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Girls’ gossip

Posted by: , Posted on: - Categories: China, Girls & Women
A painting on the wall inside the Piao Liang Salon - click for a bigger picture

Yesterday while on the way to the hair salon, a 20-minute walk from the DFID office in downtown Beijing, I was stopped by several strangers asking me for the directions to the labour market. I can figure out from their outfits and accents that they are young rural women who are coming to Beijing to realise their dreams. Their eyes are bright and cheeks red under the chilly wind,  shy but extremely happy. I watched their backs, history tells me that someday, one of them will be a millionaire.

At the doorway, I can hear the giggling inside.  It must be the girls’ gossip session. I rush into the room, and bump into Xiao Li, whose job is to greet customers. The young girl seems so happy to see me and unable to resist her curiosity, asks: "Ping, if your husband sleeps with another woman, will you divorce him?" Fully prepared to answer any unexpected questions from those lovely girls, who left their rural hometowns, trying to pursue bright futures in the big cities, I still can not hide my surprise. Raising my eyebrows, I say, "Well, that depends". My answer upsets the girl so much that her mouth opens wildly. "But, you are a girl from the big city, I would have thought that all urban women will say yes."

Apparently, the exchanges have drawn the attention of another girl who is having a pedicure. She shrugs her shoulders and says "Oh, young girl, why should I give a chance to another woman who will sleep with my husband, live in my apartment and beat my children?  I will not divorce as long as he still cares about me!"

"What is your opinion? Xiao Wang?" As a DFID programme manger, and backing DFID’s ambitions of seeking rights for vulnerable women and girls, I know that I should give extra attention and respect to the people from less developed areas. Otherwise, they may just keep smiling and say nothing.

"Well, if things happened five years ago, I might just close my eyes since I need my husband’s money to support the family. But, now I can earn money myself, I will be sure to divorce him" says Xiao Wang.

"But, how about the children - what if your husband wants to have custody of the children?" The question is apparently out of the thinking zone of Xiao Wang. She turns to me as if I am her rescue.

"No worries, I've seen legal programmes on TV. If the husband is unfaithful, he can not have custody of the children, and we can always get help from the women’s federation or go to the court." Xiao Lei, who came to Beijing three years ago from western Gansu, suddenly stands up and is filled with courage at this reply.

In this diversified and dynamic society, it is hard to judge the merits of each answer. But I am quite amused to see that we now live in such a tolerant society. Divorce, which was such a stigma ten years ago, now becomes a casual topic. Women, urban or rural, become more confident in expressing themselves and in challenging the existing system. Although disparities still exist, you can feel the courage and ambitions of the rural women, who are working in big cities as immigrant workers, embracing changes everyday. And women are no longer shy from seeking help from the Women’s Federation or come to the TV talk shows to complain about domestic abuse and fight for their rights!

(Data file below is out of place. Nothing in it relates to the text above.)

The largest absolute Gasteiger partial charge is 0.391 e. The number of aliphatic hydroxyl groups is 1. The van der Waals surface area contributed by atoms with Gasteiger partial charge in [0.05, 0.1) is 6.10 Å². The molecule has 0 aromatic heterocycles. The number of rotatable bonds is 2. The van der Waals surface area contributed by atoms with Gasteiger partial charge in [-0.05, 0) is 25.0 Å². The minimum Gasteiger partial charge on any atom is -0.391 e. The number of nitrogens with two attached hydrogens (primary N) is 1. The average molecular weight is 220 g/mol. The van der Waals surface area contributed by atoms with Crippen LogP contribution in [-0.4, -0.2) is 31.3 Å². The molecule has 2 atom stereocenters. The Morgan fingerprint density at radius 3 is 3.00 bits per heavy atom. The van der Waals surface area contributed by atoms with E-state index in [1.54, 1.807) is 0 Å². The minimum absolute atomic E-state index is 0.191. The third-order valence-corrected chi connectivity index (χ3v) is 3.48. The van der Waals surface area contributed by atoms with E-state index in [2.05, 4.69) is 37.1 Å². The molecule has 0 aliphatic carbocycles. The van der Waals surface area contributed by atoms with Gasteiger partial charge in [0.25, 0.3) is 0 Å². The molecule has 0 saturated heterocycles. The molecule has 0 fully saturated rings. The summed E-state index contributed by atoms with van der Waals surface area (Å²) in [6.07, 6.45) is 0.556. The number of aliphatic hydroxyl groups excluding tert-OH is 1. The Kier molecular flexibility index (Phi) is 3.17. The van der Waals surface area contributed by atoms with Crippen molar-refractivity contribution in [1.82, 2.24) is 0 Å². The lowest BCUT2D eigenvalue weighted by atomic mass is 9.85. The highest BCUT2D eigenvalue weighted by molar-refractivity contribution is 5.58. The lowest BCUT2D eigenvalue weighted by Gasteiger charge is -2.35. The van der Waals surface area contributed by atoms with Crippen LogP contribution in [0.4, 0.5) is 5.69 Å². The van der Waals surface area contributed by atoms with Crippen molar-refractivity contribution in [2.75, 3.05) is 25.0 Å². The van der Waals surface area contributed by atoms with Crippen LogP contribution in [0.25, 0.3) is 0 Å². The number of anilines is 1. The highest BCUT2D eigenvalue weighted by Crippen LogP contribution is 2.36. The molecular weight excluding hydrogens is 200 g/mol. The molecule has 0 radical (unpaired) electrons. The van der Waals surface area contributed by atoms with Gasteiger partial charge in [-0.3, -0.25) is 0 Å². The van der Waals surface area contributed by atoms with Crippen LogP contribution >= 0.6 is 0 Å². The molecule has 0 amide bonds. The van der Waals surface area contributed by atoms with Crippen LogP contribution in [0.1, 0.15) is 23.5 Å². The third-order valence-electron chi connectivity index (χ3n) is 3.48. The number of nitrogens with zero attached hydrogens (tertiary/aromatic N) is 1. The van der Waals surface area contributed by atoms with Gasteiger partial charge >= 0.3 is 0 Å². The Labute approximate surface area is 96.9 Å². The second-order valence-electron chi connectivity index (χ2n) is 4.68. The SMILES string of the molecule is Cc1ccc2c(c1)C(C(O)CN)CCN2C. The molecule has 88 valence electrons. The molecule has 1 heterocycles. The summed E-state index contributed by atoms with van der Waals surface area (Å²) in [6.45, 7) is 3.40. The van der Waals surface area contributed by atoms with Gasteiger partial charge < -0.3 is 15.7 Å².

The debate is getting more heated. "I will divorce him straight away. Why should I waste my time living with a man who betrayed our love? I have the right to pursue my new life and I am quite confident that I can do so. We should enjoy marriage for pleasure and not for the sake of marriage itself."  Wang, who dropped out of school at 15, is now studying at the night school for business, looks as if she is the judge herself.

Nearly half of the girls in the room nod their heads in agreement.

"I will stay with my husband since I love him so much. I cannot live without him." Xiao Yun, a newly wed wife, expresses her devotion to her husband, but all the other women pull faces.

"How I wish I could marry you," Mr hairdresser says and looks very content with Xiao Yun’s expression.

My mind suddenly flies over to the girls and women who are the beneficiaries of DFID’s programmes in poor areas of China. The questions I always ask them are: have DFID programmes helped you to go to school? Do you now have the same access as men to TB/HIV treatment? Have you benefited from the capacity building programme that enables you to higher positions as female representatives? May be next time, I should change my question a bit and ask ….

"Ping, excuse me…." The barber looks at me with a big smile and draws my mind back, "Ping, believe me, I will make you one of the prettiest girls in town so that your husband will always be with you." "Promise?" "It's a deal!"

Well, as long as women can make their own decisions, and have the equal rights with men when it comes to access to education, health and career opportunities,  divorce surely will not sabotage a woman’s life. What we need to do is fight for our rights and follow our true passion.

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  1. Comment by Tom posted on

    Interesting post. I had been led to believe that the one-child policy meant that women had their pick of men in china, and that to have any chance of winning a bride you needed a luxury apartment and a sports car. clearly this is not the case!

  2. Comment by Sophie posted on

    Hi Ping

    I really liked your article, it's really nice to hear what ordinary women talk about half-way across the world in Beijing. It's like a private conversation - thank you for letting us listen.

  3. Comment by Alex posted on

    Now this put a smile on my face 🙂